Mohandas Karamchand Gandhi and his Activity
Peace is one of the universal values humankinds have failed to grasp adequately. Because of this, there are still conflicts in almost every area, and individuals prefer means of offense with violence, instead of listening to the opinions or creating an intellectual common ground. Our lacking empathy and universal values have become more obvious with these sorts of approaches. It is a bitter truth known by societies that in the course of history, violence and conflict occur in certain areas in certain times like World War I and II.
However, in the face of mundane issues, humankind continues to exhibit far away from peace and universal values, ignoring all the tragic events. In this paper, I aim to present “Mahatma Gandhi”, a leader who is globally accepted as a role model with his personal characteristics, meaning and view of life, way of struggling with the problems he encountered, universal understanding of peace and tolerance.
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Mohandas Karamchand Gandhi was an eminent freedom activist and an influential political leader who played a very dominant role in India’s struggle for independence. Gandhi is known by different names, such as Mahatma, Bapuji and Father of the Nation. In this paper I will be focusing on how and why Mahatma Gandhi proved to be a strategic and an influentially effective leader. Gandhi is widely acknowledged as one of the greatest leaders the world has ever seen. As a pioneer of Satyagraha, which is resistance through non-violent civil disobedience, he became one of the major political leaders of his time. Leaders like Martin Luther King Jr. and Nelson Mandela were inspired by the philosophy of nonviolence. Many writers have acknowledged that Gandhi was a true servant leader. Albert Einstein referred to Gandhi as ‘a beacon to the generations to come.’
In early 1915, Gandhi returned to India, where he supported the Home Rule movement, and became a leader of the Indian National Congress. The Champaran agitation in 1917 was the first major success of Gandhi after his arrival in India. In 1918 the peasants of the area were forced to grow Indigo, which was a cash crop, but its demand had been declining. Farmers asked the British Landlords to relax the payment of taxes as Kheda was hit by floods in 1918. When the British failed to pay heed to the requests, Gandhi took the case of the farmers and led a protest. Gandhi had also agreed to support the British during their fight in World War I. But the British failed to grant independence post the war, as promised earlier, and as a result of this ‘Khilafat Movement’ was launched.
Non-cooperation Movement was one of Gandhi’s most important movements against the British. Gandhi’s urged his fellow countrymen to stop co-operation with the British. He believed that the British succeeded in India only because of the co-operation of the Indians. As the World War II progressed, Mahatma Gandhi intensified his protests for the complete independence of India. He drafted a resolution calling for the British to Quit India. The ‘Quit India Movement’ was the most aggressive movement launched by the Indian national Congress under the leadership and direction of Mahatma Gandhi. Gandhi’s greatest quality was to walk his talk in every way and at every level. As leaders, we must lead by example to the most possible extent.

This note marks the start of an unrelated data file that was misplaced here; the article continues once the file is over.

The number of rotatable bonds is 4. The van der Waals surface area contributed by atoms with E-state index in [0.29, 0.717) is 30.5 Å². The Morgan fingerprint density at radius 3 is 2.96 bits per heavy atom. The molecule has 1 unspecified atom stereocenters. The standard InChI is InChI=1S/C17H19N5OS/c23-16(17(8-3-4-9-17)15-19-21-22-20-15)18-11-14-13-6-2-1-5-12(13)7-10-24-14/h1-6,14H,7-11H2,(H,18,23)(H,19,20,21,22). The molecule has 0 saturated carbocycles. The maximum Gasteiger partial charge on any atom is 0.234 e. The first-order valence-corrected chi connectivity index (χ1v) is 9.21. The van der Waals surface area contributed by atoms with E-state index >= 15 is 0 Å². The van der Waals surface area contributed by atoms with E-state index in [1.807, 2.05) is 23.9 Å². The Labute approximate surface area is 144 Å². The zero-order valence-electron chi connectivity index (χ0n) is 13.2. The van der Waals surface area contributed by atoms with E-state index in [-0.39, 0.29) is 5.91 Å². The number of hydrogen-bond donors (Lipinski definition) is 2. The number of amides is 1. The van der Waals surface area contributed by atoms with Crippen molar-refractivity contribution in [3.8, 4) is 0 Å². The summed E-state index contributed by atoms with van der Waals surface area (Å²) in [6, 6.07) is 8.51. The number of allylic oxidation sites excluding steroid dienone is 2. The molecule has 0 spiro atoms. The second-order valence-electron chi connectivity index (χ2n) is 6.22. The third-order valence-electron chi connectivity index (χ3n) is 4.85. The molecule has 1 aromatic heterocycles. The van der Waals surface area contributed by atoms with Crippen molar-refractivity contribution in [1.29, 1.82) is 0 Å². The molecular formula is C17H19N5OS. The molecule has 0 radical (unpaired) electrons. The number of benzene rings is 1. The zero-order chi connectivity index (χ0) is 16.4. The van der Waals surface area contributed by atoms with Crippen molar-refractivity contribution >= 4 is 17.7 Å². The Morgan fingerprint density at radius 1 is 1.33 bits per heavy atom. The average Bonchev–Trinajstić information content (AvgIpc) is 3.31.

Through simple small ways, leader can exemplify their leadership by putting their individual interests after the organization’s interest and following the ideas they propagate. A critical success for Gandhi was garnering the right kind of support from the nation and from the international community. He could achieve this primarily due to his extraordinary persistence and articulation of his vision and his methods. His determination to follow through his preaching was often at the cost to his own health but that didn’t deter him from his struggle. Ideas spread in a jiffy and especially when it comes from a fascinating and influential figure.
Gandhi was a wonderful strategist, showman, and leader with remarkable public relations network and the right relationship with the press. In situations where all the existing methods and tactics had failed, Gandhi reinvented the rules of the game to deal with tricky situations. He broke tradition and followed unconventional approach like non-violence and Satyagraha to deal with the British when he realized that brute force won’t help. Resource constraint did not deter him as he believed to have the courage to invent the means. He advocated having leadership styles that were circumstances dependent to use relevant and effective approach to deal with a problem.
Gandhi’s success and sustained reputation makes him a leader worthy to follow and seek inspiration from. He always advised people to lead authentically for the greater good. As a Project Manager or Scrum Master the one practice that I would borrow from Gandhi is the way he implemented his strategies and how he used them to get his work done. Ideas spread in a jiffy and especially when it comes from a fascinating and influential figure. Gandhi was a strategist, showman, and leader with remarkable relations. As a project manager you should have your strategies and you should know how to influence your team mates thereby just not getting work done but also building a good and healthy relationship.
Strategic project management helps a manager focus on achieving business results. Operationally managed projects tend focus more on just getting the work completed. By focusing on improving the overall customer satisfaction, beating the competition and analyzing market data, strategic project managers can ensure long-term success and profitability. Instead of focusing on short-term results, such as meeting deadlines and operating within the budget, strategic project management helps to maintain and achieve a long-term goal.